Identity thieves are looking for ways to use your personal information to run up charges in your name, steal medical account information and even grab tax refunds.
Consumers filed more than 1.4 million identity theft reports with the Federal Trade Commission in 2020. That was about double the number of reports in 2019.
Keep your guard up by heeding these warning signs identified by the FTC.
1. You notice changes in your credit report
When you check your credit report, keep an eye out for anything unusual. That includes charges (see No. 3 on this list) and accounts that you don’t recognize. This can be evidence that an identity thief has accessed your credit accounts or opened new accounts in your name.
Checking your credit report regularly is a smart habit to adopt, and it’s easy to do online.
You are entitled by federal law to one free report every 12 months from each of the three major credit-reporting companies — Equifax, Experian and TransUnion. During the pandemic, however, you can get free reports as often as every week.
2. A merchant declines your check
If you balance your checkbook and pay bills on time each month, you may be shocked if a merchant refuses a personal check out of the blue. It could be a sign that a thief has been using your bank account or opened an associated account in your name.
To learn more, check out “How to Tell If Identity Thieves Have Opened Accounts in Your Name.”
3. You discover unexplained charges
This warning sign may be the easiest one to spot: Check your bank and credit card account statements for unusual charges.
If you see withdrawals that you don’t recognize and can’t explain, for example, a thief may have cracked your account and made charges in your name.
If you are a victim of identity theft, file a report with the Federal Trade Commission at IdentityTheft.gov.
Also, you may want to contact the three major credit bureaus to request a credit freeze. Also known as a security freeze, this prevents new accounts from being opened in your name, as we detail in “3 Ways to Protect Your Credit — and Their Pros and Cons.”
You now can place and lift a credit freeze for free, thanks to a 2018 federal law.
4. Mail doesn’t arrive
If you are receiving fewer items from the U.S. Postal Service than you typically do, a thief may be intercepting your mail. If your bills or other correspondence fail to appear as expected, be suspicious. A thief may be at work.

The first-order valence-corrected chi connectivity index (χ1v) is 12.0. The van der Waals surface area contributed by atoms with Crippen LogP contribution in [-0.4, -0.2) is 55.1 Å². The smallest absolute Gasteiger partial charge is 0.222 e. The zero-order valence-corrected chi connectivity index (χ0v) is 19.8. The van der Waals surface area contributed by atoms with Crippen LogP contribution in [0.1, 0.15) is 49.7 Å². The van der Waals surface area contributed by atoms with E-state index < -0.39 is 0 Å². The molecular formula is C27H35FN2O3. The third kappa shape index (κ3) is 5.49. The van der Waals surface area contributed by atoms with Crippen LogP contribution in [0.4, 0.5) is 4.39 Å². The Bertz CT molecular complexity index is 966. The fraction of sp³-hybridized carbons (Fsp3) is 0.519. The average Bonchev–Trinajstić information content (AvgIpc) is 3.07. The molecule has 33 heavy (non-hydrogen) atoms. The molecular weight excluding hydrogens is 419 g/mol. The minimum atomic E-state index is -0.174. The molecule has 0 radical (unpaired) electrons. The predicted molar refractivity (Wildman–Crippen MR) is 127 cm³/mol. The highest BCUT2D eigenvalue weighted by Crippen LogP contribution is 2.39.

5. Debt collectors call
Likewise, if you’ve always been diligent in paying your bills, take notice if you get a call from a debt collector.
Such collectors could be calling about debts that were not incurred by you. The unpaid bill now in collection may belong to an identity thief. Unfortunately, your name is on the bill.
To learn how to respond if this happens to you, check out “What to Do When Debt Collectors Call — Even If You Don’t Owe Money.”
6. Your health insurer rejects a claim
Another sign of trouble is when your health insurer rejects your legitimate medical claim because the insurer’s records indicate that you’ve reached the limit of your benefits.
This can happen if thieves target your medical account, taking advantage of all the benefits so you can’t make a legitimate claim.
Data breaches in medical offices and phishing emails are two ways that medical identity theft happens, says John Breyault, a spokesperson for the National Consumers League.
Identity thieves use phishing email scams to trick consumers into sharing personal information such as Social Security numbers, and other account numbers and passwords. Be careful about whom you provide information to online. Do not click on unfamiliar or potentially suspicious links.
7. You receive an unexplained medical bill
You may be puzzled if you receive a bill from a doctor or other medical provider for services you didn’t use.
If this happens, be suspicious. A thief may have gotten your health insurance information and used it to receive medical care, leaving you with the bill. This is a form of medical identity theft.
Take action quickly. Report the breach to your medical provider and health insurance company.
Does this problem sound unlikely? It’s not.
“Medical identity fraud is a big problem,” Breyault tells Money Talks News.
Prescription drug identity theft — when thieves use your medical information to order medication — is common as well.
8. You see suspicious changes in your medical records
One tip-off that you’ve become a victim of fraud can be if your medical records include a health condition that you don’t have. This could mean that a thief’s medical records have been mingled with your own, potentially damaging your ability to get the care that you need.
Again, act quickly if this happens to you. Report it to your medical provider and insurer.
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